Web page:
06 February 2021

Our borders enrich pluralism
or entrench prejudice

A two-page feature in the ‘Church Review’ on borders, creating divisions and enriching cultural co-operation in Europe (Photographs: Patrick Comerford)

Patrick Comerford

As ‘Brexit’ begins to have its impact throughout this island, many of us are realising the harsh realities it is creating. The Republic Ireland has become the only EU member state whose only land border is with a non-EU state.

My monthly column in the February 2021 edition of the Church Review, the Diocesan magazine in Dublin and Glendalough (pp 14-15), looks at how European borders can create division or enrich cultural co-operation.

I look at some of the peculiar borders and divisions in Europe, and take examples from Gibraltar, the Isle of Man, San Marino and the Vatican.

But I also look at the old Cold War border that slices through the town that is known on one side in Italian as Gorizia and on the other side, in Slovenia, as Nova Gorica. They have come together in a unique venture that allows them to share as one, single urban area, the title of ‘European Capitals of Culture’ in 2025.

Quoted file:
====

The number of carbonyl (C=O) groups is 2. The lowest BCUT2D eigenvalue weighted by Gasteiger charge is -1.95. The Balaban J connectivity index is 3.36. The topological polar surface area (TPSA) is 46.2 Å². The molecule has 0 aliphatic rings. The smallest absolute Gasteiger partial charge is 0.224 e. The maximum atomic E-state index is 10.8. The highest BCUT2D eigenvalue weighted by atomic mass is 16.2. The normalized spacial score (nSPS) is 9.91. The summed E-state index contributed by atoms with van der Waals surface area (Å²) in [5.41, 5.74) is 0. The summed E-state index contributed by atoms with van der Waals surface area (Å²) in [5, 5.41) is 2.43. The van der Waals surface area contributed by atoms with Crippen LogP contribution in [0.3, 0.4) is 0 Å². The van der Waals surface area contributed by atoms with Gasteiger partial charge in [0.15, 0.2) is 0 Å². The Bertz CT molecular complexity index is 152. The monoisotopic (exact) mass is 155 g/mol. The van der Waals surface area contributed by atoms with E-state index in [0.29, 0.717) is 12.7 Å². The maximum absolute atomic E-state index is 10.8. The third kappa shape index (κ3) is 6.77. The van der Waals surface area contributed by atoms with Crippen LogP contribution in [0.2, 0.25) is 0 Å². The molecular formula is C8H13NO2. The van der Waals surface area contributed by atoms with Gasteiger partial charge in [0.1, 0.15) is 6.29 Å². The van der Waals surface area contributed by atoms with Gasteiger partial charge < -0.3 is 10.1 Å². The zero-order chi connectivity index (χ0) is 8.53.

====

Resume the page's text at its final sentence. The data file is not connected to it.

But more about this tomorrow when the Church Review is published (see HERE).

In the regular ‘From the Archives’ slot on page 8, the Church Review looks back 20 years ago to the February 2001 edition and recalls:

‘Meanwhile, Patrick Comerford was looking forward to the introduction of the new edition of the Book of Common Prayer, which was due to be published in 2004. He reported that the editor, Canon Brian Mayne, had undertaken that the 204 Book of Common Prayer would be both “user-friendly and a lovely book.” He was writing as the Church of England had adopted new prayer books: Common Worship and Common Worship: Pastoral Services.’

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